What are Board-to-Board Connectors?
Meet the Connector: Board-to-Board Connectors
Board-to-board (BTB) connectors are used to transmit signals between printed circuit boards (PCBs). They are made by many connector manufacturers and come in a variety of styles and materials. BTB connectors are among the commonly used connector types. Their evolution has been influenced by their use in an ever-growing number of consumer devices, and in connected devices in general, as the IoT and IIoT explode in use across industries.
A BTB connector consists of housing and terminals made of a conductive material, usually copper alloy. The terminals are plated for better conductivity and to protect against rust. BTB connectors can be mounted on the PCB with through-hole technology, in which pins are inserted through holes drilled in the board and soldered on the other side, or mounted directly onto the board, known as surface-mount technology (SMT).
Types of Board-to-Board Connectors
Parallel backplane connectors form a complete computer bus, which supports several daughter boards. Backplanes, so named because in the days of mainframe computers they were located against the back of the computer case, are generally used in top-of-rack switch applications or HHD (hybrid hard drive) clusters.
Mezzanine connectors are high-speed, board-to-board connectors that connect two parallel PCBs in a stacking configuration.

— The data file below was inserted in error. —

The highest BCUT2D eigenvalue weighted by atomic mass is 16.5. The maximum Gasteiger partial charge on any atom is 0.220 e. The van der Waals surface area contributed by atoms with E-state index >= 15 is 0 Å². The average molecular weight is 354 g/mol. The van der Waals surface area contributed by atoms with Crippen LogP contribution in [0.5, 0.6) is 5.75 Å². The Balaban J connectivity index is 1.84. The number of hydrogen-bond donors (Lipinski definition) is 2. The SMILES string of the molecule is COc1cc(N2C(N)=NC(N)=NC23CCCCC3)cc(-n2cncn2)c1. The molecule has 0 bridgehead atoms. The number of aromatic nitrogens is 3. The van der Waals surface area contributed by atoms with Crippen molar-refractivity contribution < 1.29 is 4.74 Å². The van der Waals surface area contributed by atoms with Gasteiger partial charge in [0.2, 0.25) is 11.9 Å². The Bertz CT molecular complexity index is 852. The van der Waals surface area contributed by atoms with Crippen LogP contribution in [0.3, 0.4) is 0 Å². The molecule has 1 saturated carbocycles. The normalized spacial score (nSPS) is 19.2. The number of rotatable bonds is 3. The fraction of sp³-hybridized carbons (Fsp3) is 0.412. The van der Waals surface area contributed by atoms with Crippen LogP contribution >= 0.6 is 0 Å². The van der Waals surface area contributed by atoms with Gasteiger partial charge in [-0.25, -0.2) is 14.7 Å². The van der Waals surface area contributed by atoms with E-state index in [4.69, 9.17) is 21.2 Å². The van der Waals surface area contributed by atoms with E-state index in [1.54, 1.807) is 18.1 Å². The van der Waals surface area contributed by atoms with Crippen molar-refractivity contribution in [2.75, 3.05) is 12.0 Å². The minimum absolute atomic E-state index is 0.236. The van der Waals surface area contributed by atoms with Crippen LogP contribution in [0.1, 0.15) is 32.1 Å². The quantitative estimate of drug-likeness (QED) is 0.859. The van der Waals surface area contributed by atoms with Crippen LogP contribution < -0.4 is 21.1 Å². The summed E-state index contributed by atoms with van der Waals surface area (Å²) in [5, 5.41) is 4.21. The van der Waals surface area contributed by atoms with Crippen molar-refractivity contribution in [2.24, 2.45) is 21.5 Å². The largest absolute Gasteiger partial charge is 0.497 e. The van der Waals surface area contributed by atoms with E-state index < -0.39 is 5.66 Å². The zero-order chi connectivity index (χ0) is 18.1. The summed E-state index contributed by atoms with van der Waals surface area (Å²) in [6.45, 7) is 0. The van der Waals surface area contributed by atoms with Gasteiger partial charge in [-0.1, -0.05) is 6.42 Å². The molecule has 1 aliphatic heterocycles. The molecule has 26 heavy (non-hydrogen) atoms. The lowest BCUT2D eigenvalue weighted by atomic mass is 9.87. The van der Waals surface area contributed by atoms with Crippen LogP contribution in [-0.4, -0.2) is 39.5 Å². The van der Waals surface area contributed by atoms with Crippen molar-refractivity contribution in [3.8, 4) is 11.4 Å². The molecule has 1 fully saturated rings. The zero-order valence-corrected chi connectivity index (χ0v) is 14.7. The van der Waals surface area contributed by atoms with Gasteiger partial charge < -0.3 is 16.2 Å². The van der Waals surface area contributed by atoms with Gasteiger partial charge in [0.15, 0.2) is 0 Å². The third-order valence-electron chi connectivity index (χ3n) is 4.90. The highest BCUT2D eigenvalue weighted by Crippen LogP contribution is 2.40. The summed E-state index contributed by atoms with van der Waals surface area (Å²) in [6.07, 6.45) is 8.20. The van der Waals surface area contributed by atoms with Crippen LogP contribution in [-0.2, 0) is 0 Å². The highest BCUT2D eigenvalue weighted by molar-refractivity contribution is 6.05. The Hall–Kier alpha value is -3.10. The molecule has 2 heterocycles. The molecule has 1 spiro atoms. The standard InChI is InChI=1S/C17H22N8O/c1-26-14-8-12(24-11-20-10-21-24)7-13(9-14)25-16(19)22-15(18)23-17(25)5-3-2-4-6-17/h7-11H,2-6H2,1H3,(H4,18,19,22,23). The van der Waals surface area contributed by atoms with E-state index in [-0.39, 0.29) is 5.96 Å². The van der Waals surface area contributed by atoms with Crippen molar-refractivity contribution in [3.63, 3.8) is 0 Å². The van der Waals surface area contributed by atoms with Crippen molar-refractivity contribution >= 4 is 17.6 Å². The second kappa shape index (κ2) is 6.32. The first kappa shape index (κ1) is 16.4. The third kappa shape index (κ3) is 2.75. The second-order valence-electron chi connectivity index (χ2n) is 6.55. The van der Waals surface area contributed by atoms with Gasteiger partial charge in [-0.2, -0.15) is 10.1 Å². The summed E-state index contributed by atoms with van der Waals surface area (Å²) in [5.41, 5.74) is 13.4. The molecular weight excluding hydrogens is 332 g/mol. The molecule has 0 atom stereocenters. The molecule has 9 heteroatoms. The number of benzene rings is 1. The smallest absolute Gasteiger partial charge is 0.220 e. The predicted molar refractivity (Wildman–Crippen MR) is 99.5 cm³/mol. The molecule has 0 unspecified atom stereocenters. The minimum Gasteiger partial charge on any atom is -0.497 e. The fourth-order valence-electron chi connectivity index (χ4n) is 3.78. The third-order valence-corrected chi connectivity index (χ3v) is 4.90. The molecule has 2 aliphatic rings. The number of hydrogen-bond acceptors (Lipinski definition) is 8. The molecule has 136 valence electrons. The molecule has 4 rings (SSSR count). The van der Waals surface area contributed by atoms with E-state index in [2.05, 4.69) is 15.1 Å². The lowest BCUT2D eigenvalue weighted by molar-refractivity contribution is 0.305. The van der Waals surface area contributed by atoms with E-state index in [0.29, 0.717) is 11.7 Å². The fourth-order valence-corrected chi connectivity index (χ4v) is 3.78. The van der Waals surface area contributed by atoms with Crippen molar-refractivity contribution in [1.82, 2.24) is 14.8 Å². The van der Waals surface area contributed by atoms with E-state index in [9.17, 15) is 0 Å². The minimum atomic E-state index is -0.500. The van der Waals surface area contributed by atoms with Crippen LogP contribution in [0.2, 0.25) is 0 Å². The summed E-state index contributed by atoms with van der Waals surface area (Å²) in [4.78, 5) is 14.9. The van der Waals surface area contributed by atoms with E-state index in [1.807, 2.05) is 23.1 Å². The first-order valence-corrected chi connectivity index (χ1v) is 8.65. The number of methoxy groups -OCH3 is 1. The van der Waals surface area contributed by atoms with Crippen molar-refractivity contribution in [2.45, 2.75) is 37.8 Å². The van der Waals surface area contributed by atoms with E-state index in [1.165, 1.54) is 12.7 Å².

Edge card connectors connect perpendicular to the motherboard in a coplanar configuration (on the same plane connected by two right-angle connectors.)
Flexible Printed Circuit (FPC) are used in small devices, such as consumer electronics, where small pin spacing makes larger versions impractical. FPCs often have a small pin pitch spacing, a low profile height, and can feature high-density arrangements. They can carry 80 pins with the smallest pin pitch at .25 mm (compared to a standard pin pitch of 1.25 mm.)
A floating connector absorbs misalignments in “x” and “y” directions that can occur when the interface is mounted on a PCB.
How to Specify: BTB connectors are specified by housing size and material, number of contacts, stacking height (measured from the circuit board), length of the contacts, number of contact rows, pin pitch, and termination method.
Signal integrity (SI) is the main consideration in choosing a BTB connector. The connector is critical to ensuring effective communication as the signal moves from the transmitter to the receiver, without distortion or disruption caused by crosstalk, return loss, attenuation, and EMI (electromagnetic interference).
Density refers to how closely the contacts are spaced. The closer the spacing, the more connections can be made in a particular area. BTB connectors with high density can reduce the weight and size of a connector.
Stack height determines the amount of space between parallel boards. The lower the stack height, the less space taken up by the connector.
Markets, Sectors, and Applications
BTB connectors are used in Automotive, Consumer Electronics, Datacom, Industrial, Medical, Military/Aerospace, and Transportation markets.
Applications include medical devices, computer equipment, servers, communication equipment, instrumentation, and consumer devices.
Amphenol (TTI Inc.), Amphenol Communications Solutions, Greenconn, Hirose Electric, I-PEX, JAE, Molex, Norcomp, Phoenix Contact, Samtec, TE Connectivity, EX-EL Group, Harwin
- Backplane connectors
- Mezzanine connectors
- Edge card connectors
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